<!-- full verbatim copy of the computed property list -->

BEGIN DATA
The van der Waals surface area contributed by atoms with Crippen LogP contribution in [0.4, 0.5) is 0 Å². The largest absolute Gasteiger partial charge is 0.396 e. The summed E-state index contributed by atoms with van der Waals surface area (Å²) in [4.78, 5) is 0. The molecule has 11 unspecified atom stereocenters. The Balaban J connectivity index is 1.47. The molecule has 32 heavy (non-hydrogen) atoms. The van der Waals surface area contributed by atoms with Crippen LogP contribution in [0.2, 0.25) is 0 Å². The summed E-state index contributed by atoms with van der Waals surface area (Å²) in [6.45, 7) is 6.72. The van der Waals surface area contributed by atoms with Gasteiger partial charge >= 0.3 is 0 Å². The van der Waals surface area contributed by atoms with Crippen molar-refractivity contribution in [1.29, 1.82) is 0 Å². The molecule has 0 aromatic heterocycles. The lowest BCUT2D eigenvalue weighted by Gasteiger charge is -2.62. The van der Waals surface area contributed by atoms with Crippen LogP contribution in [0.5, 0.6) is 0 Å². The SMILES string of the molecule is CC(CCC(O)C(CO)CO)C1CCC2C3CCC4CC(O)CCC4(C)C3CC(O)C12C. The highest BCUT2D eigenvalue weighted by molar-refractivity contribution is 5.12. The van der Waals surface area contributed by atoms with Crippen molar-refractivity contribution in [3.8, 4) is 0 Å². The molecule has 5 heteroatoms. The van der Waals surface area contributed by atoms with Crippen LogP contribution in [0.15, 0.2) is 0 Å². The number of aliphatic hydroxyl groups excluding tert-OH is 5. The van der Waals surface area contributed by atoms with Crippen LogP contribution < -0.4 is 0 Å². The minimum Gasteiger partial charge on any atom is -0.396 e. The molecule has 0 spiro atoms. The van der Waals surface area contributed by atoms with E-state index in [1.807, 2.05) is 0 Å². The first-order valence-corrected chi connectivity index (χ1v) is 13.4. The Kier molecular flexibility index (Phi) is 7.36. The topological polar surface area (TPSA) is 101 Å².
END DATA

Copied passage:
The van der Waals surface area contributed by atoms with Crippen LogP contribution in [0.4, 0.5) is 0 Å². The largest absolute Gasteiger partial charge is 0.396 e. The summed E-state index contributed by atoms with van der Waals surface area (Å²) in [4.78, 5) is 0. The molecule has 11 unspecified atom stereocenters. The Balaban J connectivity index is 1.47. The molecule has 32 heavy (non-hydrogen) atoms. The van der Waals surface area contributed by atoms with Crippen LogP contribution in [0.2, 0.25) is 0 Å². The summed E-state index contributed by atoms with van der Waals surface area (Å²) in [6.45, 7) is 6.72. The van der Waals surface area contributed by atoms with Gasteiger partial charge >= 0.3 is 0 Å². The van der Waals surface area contributed by atoms with Crippen molar-refractivity contribution in [1.29, 1.82) is 0 Å². The molecule has 0 aromatic heterocycles. The lowest BCUT2D eigenvalue weighted by Gasteiger charge is -2.62. The van der Waals surface area contributed by atoms with Crippen LogP contribution in [0.5, 0.6) is 0 Å². The SMILES string of the molecule is CC(CCC(O)C(CO)CO)C1CCC2C3CCC4CC(O)CCC4(C)C3CC(O)C12C. The highest BCUT2D eigenvalue weighted by molar-refractivity contribution is 5.12. The van der Waals surface area contributed by atoms with Crippen molar-refractivity contribution in [3.8, 4) is 0 Å². The molecule has 5 heteroatoms. The van der Waals surface area contributed by atoms with Crippen LogP contribution in [0.15, 0.2) is 0 Å². The number of aliphatic hydroxyl groups excluding tert-OH is 5. The van der Waals surface area contributed by atoms with Crippen LogP contribution < -0.4 is 0 Å². The minimum Gasteiger partial charge on any atom is -0.396 e. The molecule has 0 spiro atoms. The van der Waals surface area contributed by atoms with E-state index in [1.807, 2.05) is 0 Å². The first-order valence-corrected chi connectivity index (χ1v) is 13.4. The Kier molecular flexibility index (Phi) is 7.36. The topological polar surface area (TPSA) is 101 Å².